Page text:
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Charter School Collecting Steep Disciplinary Fines From Low-Income Families: Report

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Getty/Alamy/Flickr: Calgary Reviews
Getty/Alamy/Flickr: Calgary Reviews

Story updated with comment from Noble Charter Network

An alternative school program championed by Mayor Rahm Emanuel is drawing ire from students and parents for collecting nearly $390,000 in disciplinary fines from low-income students for minor infractions like chewing gum or failing to make eye contact with teachers.

A report released Monday by the Voices of Youth in Chicago Education (VOYCE) and Parents United for Responsible Education (PURE) reform collectives accuses the Noble Street Charter Network of profiting from their elaborate disciplinary code to the tune of $386,745 over the last three years, according to a press release. During the last school year, discipline fines earned Noble $188,647, a figure that has expanded annually as the charter network spreads across the city.

The schools' harsh disciplinary code, which charges students $5 for minor infractions and up to $280 for misbheavior in the classroom, discriminates against students and surreptitiously raises the cost of public education, the report states. Ninety percent of Noble students are low-income.

"Noble is forcing low-income parents to choose between paying the rent and keeping their child in school," Donna Moore, parent of a student at a Noble school, said in a statement released by the advocacy groups. "This is a hidden tax on Chicago's Black and Latino families, and it's wrong."

For students with repeated infractions, or families unable to pay the steep fines for missing buttons from uniforms or openly carrying "flaming hot" snacks, the school dishes out punishments including required behavior modification classes with a $140 price tag, the Chicago Sun-Times reports. In extreme cases, students are held back or barred from graduation.

In a statement, Noble Network of Charter Schools said their public schools are among the highest performing in the city, "in part, due to our culture which sets high expectations for behavior."

"The discipline code allows us to be sure that the classroom is not disrupted for the vast majority of students and that those students who don’t follow the rules, learn that behavior has consequences," the statement read. "Self-discipline is an important lesson for students as they prepare for success in college and beyond."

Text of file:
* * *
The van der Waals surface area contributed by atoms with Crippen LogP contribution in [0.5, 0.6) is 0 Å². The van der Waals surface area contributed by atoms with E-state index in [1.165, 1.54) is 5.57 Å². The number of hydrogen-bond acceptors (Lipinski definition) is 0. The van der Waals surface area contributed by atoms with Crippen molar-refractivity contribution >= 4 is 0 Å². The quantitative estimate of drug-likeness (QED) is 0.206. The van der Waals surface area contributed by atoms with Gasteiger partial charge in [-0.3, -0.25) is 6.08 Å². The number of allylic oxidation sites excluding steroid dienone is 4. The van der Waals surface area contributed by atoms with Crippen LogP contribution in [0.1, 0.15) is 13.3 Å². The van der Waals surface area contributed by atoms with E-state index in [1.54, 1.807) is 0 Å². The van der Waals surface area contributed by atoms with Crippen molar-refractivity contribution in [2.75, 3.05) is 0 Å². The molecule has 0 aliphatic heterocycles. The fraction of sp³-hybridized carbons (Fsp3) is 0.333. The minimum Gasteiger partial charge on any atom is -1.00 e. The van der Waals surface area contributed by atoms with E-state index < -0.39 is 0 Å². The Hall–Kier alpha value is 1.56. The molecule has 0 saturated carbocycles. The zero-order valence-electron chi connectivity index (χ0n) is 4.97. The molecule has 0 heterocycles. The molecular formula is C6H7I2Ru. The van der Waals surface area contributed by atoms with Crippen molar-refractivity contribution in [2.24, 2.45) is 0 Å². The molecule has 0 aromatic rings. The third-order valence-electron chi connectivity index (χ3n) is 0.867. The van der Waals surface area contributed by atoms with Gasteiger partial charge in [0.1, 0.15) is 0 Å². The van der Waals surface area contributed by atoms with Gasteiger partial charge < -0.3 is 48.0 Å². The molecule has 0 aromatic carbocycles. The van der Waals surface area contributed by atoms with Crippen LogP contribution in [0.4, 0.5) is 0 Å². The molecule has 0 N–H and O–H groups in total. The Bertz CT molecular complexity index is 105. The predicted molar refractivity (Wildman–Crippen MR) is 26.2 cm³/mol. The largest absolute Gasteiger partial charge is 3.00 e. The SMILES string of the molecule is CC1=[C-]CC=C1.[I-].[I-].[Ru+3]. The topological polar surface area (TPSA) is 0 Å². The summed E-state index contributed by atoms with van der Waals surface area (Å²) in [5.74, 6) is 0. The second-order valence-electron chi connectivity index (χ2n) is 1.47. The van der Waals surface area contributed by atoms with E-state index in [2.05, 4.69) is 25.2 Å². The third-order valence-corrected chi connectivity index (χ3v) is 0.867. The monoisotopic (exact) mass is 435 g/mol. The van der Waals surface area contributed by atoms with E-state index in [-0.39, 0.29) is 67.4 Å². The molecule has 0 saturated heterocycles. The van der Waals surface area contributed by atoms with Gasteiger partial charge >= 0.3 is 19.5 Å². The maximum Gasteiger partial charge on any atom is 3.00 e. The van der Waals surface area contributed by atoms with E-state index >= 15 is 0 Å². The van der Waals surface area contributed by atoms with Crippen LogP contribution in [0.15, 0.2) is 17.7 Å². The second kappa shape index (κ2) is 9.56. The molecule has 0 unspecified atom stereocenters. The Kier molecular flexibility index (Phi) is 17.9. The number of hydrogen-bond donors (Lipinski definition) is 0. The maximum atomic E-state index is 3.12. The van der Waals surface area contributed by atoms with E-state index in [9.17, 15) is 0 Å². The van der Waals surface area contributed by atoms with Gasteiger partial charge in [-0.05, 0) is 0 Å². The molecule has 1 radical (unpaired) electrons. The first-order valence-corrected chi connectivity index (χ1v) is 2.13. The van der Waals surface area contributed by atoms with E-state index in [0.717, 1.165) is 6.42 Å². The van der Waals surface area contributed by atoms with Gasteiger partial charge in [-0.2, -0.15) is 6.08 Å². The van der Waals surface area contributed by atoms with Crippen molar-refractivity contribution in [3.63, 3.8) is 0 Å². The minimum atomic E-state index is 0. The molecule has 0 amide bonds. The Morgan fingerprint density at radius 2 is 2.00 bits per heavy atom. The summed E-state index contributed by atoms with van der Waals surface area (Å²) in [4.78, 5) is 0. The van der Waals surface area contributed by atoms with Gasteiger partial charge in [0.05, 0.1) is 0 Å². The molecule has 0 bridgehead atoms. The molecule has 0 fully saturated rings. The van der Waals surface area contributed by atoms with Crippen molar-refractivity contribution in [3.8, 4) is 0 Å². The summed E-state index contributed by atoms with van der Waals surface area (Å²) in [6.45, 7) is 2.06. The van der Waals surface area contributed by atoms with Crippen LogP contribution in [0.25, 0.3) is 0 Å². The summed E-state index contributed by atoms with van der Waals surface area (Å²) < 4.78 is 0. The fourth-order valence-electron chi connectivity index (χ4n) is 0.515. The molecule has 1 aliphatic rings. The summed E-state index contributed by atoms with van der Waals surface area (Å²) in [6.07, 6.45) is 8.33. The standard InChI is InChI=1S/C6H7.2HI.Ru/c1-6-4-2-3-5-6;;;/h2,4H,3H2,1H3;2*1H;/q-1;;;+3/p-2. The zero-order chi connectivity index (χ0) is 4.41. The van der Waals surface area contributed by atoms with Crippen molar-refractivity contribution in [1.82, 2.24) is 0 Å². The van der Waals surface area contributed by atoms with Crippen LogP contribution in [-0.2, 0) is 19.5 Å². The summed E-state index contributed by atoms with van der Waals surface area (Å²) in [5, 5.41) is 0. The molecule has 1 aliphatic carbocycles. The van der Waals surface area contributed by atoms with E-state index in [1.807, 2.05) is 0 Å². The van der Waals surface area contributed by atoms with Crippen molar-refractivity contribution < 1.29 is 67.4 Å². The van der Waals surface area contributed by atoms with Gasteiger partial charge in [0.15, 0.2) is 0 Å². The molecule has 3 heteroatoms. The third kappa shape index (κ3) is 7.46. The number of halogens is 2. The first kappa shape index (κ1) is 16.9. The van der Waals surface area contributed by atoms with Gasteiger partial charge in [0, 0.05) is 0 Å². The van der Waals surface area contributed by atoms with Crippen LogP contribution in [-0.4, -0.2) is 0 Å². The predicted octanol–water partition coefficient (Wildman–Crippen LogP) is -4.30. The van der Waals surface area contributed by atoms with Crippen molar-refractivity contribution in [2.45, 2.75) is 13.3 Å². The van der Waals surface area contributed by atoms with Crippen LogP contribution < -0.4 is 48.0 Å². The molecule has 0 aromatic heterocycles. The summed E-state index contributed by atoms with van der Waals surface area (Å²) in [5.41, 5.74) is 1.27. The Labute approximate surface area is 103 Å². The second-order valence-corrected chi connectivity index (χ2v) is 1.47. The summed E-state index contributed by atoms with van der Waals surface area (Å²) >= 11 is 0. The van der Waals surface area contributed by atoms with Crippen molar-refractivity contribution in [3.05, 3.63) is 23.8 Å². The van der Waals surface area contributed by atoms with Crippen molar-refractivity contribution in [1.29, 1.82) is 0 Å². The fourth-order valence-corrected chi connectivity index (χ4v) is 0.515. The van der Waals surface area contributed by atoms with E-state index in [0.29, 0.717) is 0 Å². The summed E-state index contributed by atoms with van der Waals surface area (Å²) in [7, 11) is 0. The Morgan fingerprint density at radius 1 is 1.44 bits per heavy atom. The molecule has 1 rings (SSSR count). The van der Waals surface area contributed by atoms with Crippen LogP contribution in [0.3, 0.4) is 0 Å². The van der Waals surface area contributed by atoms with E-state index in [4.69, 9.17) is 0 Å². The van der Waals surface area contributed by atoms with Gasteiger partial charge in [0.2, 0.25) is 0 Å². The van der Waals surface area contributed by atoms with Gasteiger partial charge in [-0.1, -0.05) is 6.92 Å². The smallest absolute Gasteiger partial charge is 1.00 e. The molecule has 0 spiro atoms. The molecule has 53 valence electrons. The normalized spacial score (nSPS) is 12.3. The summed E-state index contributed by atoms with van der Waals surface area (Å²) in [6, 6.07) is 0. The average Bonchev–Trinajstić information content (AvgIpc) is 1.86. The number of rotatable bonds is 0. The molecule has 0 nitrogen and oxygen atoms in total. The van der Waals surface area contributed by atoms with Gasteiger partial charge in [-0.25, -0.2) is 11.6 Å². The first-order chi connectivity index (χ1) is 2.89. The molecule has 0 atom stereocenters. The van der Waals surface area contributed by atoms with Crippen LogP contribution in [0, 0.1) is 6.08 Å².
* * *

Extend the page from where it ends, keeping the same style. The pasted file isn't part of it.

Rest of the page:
Julie Woestehoff, a parent member of PURE and Huffington Post blogger, told the newspaper that those high stakes can put students at a dangerous disadvantage when paired with a forbidden conduct list "as long as my arm." For many of the 473 students who transferred out of Noble schools last summer, VOYCE and PURE allege that disciplinary fines were a factor.

Hundreds of parents, students and education reform advocates protested the disciplinary policy at Chicago Public School headquarters Monday, ABC Chicago reports.

"The way to make schools safe is not to fine; that forces parents to choose between sending us to school and putting food on our plates," Timothy Anderson, a VOYCE representative, said at the protest.

In-school discipline has been a hotly-contested topic this year, as Chicago Public Schools works to re-write their Student Code of Conduct. Project NIA, a Chicago youth advocacy group, issued a report late last month that slammed CPS for using in-school police officers to transition behavioral infractions out of public schools' purview and into the juvenile justice system, creating a "schools-to-prison pipeline" that had a minor impact on schools while severely damaging the prospects of individual students.

In light of disappointing charter school performance returns that found the programs don't consistently outperform traditional public schools, some charter opponents are accusing the schools of targeting students likely to bring down their average test scores. Illinois was recently forced to abandon a similar statewide practice that pulled low-performing high school juniors from taking certain standardized tests last year.

"Noble gets its test results from forcing poor families out of its schools," alleged Jasmine Sarmiento, a student at Kelvyn Park High School, in a statement issued by VOYCE. "Does Mayor Emanuel really want more families in debt and more youth in the street? That's not a model that Chicago should be following."

CPS announced in late 2011 that 12 new charter schools would be introduced in "high-need" South and West side neighborhoods over the next two years, several of which will follow the Noble School model.

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